I generally agree unequivocally with Bruce Schneier, but his recent column on vendor lock-in has me wanting to take issue with some of his points.
Vendor lock-in is real, but the example he gives of the iPhone is not a very good one. Why? Because it’s easy to switch: you call up the carrier (AT&T in this case) and say “I don’t like my iPhone, it’s too sleek and good looking and it’s user interface is too elegant. Instead I’d like to subject myself to some nonsense from the traditional handset vendors.” To which the AT&T person says “sure, we’ll charge you $X and ship out a new handset. When it arrives, just activate and transfer your contacts.” Bingo, you’re off the iPhone.
[Update: Andrew points out in comments that the 24-month contract may impede switching in this manner. I don't know the details, but I'd be surprised if it was impossible to switch away from the iPhone, merely expensive. This is, to my mind anyway, not sufficient to justify the term "vendor lock-in", but I suppose that depends on your definition. My definition is below.]
In Australia we have number portability which means that I can generally switch handset or carrier without too much fuss. I’m not sure about the situation in the US, but as illustrated above you are still free to switch handsets while keeping the same carrier. So if there’s lock-in at play here, it’s lock-in to AT&T, not the iPhone.
So what is vendor lock-in anyway? I would define it as the presence of constraints on a given product or service that are imposed by the vendor and which prevent you from switching to a different product. These constraints may take the form of missing features which would enable a switch, or of usage constraints imposed by licensing, or both. Either way there has been an explicit decision — technical or policy — by the vendor which prevents switching to a competitive product. Hence the term is a mild pejorative.
It’s a slightly confusing term because it applies to a product or service, and not to the vendor. So it’s quite possible for product X to exhibit vendor lock-in, but not product Y from the same vendor. “Vendor-imposed lock-in” might be a better term.
Note that there is an implicit assumption that the features and capabilities of the product in question are available elsewhere in the marketplace. In other words, there exists an equivalent product to switch to. This assumption does not always hold, and sometimes you may find yourself unable to switch to a different product, simply because there are no other products on the market with a given capability or feature. This does not, by my definition anyway, constitute vendor lock-in, because the inability to switch does not arise as a result of a decision from the vendor.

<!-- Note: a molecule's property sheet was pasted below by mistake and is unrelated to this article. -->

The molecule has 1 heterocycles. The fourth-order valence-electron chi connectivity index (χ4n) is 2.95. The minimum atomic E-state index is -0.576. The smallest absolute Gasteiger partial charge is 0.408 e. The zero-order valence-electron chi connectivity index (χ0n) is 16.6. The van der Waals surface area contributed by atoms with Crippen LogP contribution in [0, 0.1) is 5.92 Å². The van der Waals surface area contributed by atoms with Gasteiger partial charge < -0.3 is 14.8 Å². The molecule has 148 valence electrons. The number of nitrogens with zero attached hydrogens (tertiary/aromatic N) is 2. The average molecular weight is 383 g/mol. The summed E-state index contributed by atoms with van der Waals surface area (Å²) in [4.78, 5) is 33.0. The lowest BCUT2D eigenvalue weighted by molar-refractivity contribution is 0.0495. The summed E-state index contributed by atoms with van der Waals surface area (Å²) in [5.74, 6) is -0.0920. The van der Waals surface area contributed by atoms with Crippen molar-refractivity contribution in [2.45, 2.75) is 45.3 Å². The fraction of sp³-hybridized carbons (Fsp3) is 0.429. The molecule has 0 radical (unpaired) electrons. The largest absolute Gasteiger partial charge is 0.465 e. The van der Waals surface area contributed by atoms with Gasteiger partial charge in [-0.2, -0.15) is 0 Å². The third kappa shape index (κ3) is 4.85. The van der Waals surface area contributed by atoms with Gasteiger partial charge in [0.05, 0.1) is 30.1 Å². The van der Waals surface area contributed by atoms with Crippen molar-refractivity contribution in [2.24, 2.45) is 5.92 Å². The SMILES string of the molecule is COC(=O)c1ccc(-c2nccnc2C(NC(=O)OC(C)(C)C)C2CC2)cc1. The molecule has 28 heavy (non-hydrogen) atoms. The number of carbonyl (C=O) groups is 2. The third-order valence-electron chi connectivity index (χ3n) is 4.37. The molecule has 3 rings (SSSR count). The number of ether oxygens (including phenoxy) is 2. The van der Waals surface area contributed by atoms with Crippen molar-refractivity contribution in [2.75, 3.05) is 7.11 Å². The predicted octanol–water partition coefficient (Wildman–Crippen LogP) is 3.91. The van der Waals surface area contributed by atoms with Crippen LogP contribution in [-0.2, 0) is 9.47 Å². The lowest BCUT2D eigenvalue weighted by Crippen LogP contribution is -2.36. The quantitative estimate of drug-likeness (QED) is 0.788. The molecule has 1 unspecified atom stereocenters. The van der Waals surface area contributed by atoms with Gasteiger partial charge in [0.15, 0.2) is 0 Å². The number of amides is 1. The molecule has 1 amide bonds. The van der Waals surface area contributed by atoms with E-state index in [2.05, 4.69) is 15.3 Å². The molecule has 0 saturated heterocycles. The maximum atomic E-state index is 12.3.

Does the lack of an SDK constitute vendor lock-in for the iPhone, as claimed by Schneier? Well, does the lack of this feature prevent switching to a different product? No, of course it doesn’t, as illustrated above.
In fact, it is the presence of an SDK which constitutes vendor lock-in, of a sort. Third-party applications written to the iPhone cannot, by definition, be easily be ported to other mobile platforms. If you suddenly decide you don’t like your iPhone any more, but have hundreds of third-party applications installed, you have a problem.
This problem is common to all computing platforms; vendor lock-in is a necessary consequence of all vendor-controlled SDKs and APIs.
Incidentally the delay in making an iPhone SDK available can quite easily be explained by the technical challenges involved, and does not neccesarily imply any policy decision by Apple to deliberately lock out third-party developers. Producing an SDK of any quality is a hard task, and the instant it is released it has to be supported for the life of the product. As Charles Miller puts it, “third party apps are for life, not just for Christmas”. It is quite understandable that Apple would make sure their SDK is just right before committing to it.
But where does the “no SDK == lock-in” idea come from anyway? I suspect that it arises from the expectation that we are able to install third-party applications on the iPhone. Where does the expectation come from? It comes from the disclosed fact that the iPhone runs OS X. If Apple had not divulged this fact, or if the iPhone ran some un-named OS — as is the case for all classic iPods, for example — there would be no expectation of third-party applications. It is for this reason no one is claiming that the lack of an iPod SDK exhibits vendor lock-in.
However, Schneier claims that there is vendor lock-in on the iPod, due to the fact that “music purchased from Apple for your iPod won’t work on other brands of music players”. This is misleading; it is quite possible to purchase DRM-free music from Apple for the iPod and other players. Again, he’s incorrectly identified the source of the vendor lock-in, which in this case is certain music from the iTunes Store and not the iPod.
To reiterate, vendor lock-in is real and is important. It is contrary to the idea of Free Data and deserves to be more widely discussed. However, let’s first understand what we are talking about, so that we can think critically.